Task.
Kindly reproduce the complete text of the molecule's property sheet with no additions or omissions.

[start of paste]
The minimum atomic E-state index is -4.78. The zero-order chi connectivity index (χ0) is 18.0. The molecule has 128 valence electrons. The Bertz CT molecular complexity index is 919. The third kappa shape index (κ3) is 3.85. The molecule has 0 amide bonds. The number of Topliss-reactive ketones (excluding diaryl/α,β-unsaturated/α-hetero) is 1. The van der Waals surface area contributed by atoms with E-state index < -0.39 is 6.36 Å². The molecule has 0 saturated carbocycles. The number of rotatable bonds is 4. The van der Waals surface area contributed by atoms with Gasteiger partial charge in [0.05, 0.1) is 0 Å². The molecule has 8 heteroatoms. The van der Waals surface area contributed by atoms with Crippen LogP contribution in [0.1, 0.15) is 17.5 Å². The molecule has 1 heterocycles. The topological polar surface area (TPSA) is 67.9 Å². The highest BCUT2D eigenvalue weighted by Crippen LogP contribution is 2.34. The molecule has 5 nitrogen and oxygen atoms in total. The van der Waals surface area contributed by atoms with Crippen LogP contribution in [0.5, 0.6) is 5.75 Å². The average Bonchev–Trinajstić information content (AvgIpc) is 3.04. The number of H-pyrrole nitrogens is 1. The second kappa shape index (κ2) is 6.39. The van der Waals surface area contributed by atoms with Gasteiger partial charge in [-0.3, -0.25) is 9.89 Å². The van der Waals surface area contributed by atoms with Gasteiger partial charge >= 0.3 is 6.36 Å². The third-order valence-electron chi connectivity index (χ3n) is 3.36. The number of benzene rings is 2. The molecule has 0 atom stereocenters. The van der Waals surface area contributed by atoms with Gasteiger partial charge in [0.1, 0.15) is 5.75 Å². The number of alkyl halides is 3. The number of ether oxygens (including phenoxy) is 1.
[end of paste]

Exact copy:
The minimum atomic E-state index is -4.78. The zero-order chi connectivity index (χ0) is 18.0. The molecule has 128 valence electrons. The Bertz CT molecular complexity index is 919. The third kappa shape index (κ3) is 3.85. The molecule has 0 amide bonds. The number of Topliss-reactive ketones (excluding diaryl/α,β-unsaturated/α-hetero) is 1. The van der Waals surface area contributed by atoms with E-state index < -0.39 is 6.36 Å². The molecule has 0 saturated carbocycles. The number of rotatable bonds is 4. The van der Waals surface area contributed by atoms with Gasteiger partial charge in [0.05, 0.1) is 0 Å². The molecule has 8 heteroatoms. The van der Waals surface area contributed by atoms with Crippen LogP contribution in [0.1, 0.15) is 17.5 Å². The molecule has 1 heterocycles. The topological polar surface area (TPSA) is 67.9 Å². The highest BCUT2D eigenvalue weighted by Crippen LogP contribution is 2.34. The molecule has 5 nitrogen and oxygen atoms in total. The van der Waals surface area contributed by atoms with Crippen LogP contribution in [0.5, 0.6) is 5.75 Å². The average Bonchev–Trinajstić information content (AvgIpc) is 3.04. The number of H-pyrrole nitrogens is 1. The second kappa shape index (κ2) is 6.39. The van der Waals surface area contributed by atoms with Gasteiger partial charge in [-0.3, -0.25) is 9.89 Å². The van der Waals surface area contributed by atoms with Gasteiger partial charge >= 0.3 is 6.36 Å². The third-order valence-electron chi connectivity index (χ3n) is 3.36. The number of benzene rings is 2. The molecule has 0 atom stereocenters. The van der Waals surface area contributed by atoms with Gasteiger partial charge in [0.1, 0.15) is 5.75 Å². The number of alkyl halides is 3. The number of ether oxygens (including phenoxy) is 1.